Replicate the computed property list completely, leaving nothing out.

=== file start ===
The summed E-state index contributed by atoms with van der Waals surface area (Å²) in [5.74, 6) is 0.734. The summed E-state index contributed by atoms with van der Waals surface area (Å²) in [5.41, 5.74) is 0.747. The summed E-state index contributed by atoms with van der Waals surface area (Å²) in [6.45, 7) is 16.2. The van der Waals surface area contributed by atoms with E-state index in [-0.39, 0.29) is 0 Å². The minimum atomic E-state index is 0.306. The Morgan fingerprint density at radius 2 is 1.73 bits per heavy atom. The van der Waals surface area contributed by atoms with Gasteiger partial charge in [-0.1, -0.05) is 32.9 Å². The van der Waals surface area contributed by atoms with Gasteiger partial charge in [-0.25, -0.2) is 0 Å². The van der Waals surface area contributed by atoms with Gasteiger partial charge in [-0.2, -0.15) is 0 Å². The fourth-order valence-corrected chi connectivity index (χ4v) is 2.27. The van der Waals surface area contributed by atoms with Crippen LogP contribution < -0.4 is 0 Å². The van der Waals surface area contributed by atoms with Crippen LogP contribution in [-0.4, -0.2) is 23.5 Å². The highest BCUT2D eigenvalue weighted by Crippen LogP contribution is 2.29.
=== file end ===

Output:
The summed E-state index contributed by atoms with van der Waals surface area (Å²) in [5.74, 6) is 0.734. The summed E-state index contributed by atoms with van der Waals surface area (Å²) in [5.41, 5.74) is 0.747. The summed E-state index contributed by atoms with van der Waals surface area (Å²) in [6.45, 7) is 16.2. The van der Waals surface area contributed by atoms with E-state index in [-0.39, 0.29) is 0 Å². The minimum atomic E-state index is 0.306. The Morgan fingerprint density at radius 2 is 1.73 bits per heavy atom. The van der Waals surface area contributed by atoms with Gasteiger partial charge in [-0.1, -0.05) is 32.9 Å². The van der Waals surface area contributed by atoms with Gasteiger partial charge in [-0.25, -0.2) is 0 Å². The van der Waals surface area contributed by atoms with Gasteiger partial charge in [-0.2, -0.15) is 0 Å². The fourth-order valence-corrected chi connectivity index (χ4v) is 2.27. The van der Waals surface area contributed by atoms with Crippen LogP contribution < -0.4 is 0 Å². The van der Waals surface area contributed by atoms with Crippen LogP contribution in [-0.4, -0.2) is 23.5 Å². The highest BCUT2D eigenvalue weighted by Crippen LogP contribution is 2.29.